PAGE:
Thursday, August 11, 2011

Advice on apostrophes 'n possessive

To answer the name question first: It varies. Some journals use the apostrophe alone, with a singular name ending in s, some use an apostrophe-s. I vaguely remember being taught to avoid the possessives on names with one syllable (“Keats’ poetry”) and to add it to multisyllabic names (“Davis’s hernia”) – or was it the other way around? Some houses do in fact have variable rules within the same publication. Jesus and Moses, for example, and Greek names such as Ulysses and Socrates, are often exceptions, and are written in their possessive forms without an extra s (“Jesus’ name”, “Socrates’ argument”). The Globe and Mail is admirably consistent on this one: We add the logical apostrophe-s to everything,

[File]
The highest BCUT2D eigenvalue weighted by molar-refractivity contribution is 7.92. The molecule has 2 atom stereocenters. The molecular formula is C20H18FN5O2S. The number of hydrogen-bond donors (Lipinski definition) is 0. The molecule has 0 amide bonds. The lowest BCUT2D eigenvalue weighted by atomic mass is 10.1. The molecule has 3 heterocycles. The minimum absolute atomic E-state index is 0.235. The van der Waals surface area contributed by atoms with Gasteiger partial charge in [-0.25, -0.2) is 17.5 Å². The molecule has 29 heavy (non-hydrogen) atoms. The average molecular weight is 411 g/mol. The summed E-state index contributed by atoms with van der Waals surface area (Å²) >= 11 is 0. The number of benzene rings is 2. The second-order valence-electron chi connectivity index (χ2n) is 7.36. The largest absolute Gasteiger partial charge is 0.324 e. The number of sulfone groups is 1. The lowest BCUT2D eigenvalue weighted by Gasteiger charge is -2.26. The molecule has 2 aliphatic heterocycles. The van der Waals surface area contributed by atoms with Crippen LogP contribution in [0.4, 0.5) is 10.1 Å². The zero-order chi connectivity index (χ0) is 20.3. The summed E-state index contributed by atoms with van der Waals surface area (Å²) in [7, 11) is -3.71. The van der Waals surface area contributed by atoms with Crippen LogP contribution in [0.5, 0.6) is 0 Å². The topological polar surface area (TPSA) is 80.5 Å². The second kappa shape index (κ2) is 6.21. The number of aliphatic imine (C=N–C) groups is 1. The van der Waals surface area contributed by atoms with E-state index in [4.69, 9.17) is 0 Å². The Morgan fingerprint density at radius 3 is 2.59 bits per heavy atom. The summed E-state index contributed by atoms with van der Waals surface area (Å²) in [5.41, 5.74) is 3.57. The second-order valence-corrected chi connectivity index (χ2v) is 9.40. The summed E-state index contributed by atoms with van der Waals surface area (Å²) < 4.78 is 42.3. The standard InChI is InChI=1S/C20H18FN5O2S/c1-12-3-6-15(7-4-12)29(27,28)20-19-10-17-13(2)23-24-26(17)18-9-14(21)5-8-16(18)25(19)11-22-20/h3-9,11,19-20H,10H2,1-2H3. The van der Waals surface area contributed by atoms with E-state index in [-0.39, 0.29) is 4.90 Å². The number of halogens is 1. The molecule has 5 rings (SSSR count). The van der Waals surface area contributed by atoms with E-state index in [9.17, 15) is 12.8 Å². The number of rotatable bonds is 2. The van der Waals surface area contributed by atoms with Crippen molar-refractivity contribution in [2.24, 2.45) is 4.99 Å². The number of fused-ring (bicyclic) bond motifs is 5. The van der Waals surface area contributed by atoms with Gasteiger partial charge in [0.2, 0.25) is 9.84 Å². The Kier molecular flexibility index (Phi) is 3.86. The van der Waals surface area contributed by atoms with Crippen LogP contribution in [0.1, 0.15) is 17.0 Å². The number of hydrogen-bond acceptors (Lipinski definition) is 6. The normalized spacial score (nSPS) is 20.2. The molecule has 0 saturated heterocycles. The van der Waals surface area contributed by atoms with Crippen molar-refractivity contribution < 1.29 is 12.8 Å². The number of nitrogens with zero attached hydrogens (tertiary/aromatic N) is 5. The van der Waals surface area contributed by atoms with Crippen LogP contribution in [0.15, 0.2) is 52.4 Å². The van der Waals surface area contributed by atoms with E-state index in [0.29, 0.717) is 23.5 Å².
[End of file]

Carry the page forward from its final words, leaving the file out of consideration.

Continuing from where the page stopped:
But The Globe and Mail’s style guide also notes that recasting these sentences to avoid too many sibilants can itself end up in awkward contortions, and that it is preferable to write “the hostess’s gown” than “the gown of the hostess.” The latter just sounds stilted. And there will always be exceptions to everything: When it comes to odd team names like the White Sox, we don’t add an extra s for a possessive form; we write “the Sox’ losing streak.” How is it possible to keep all this straight?

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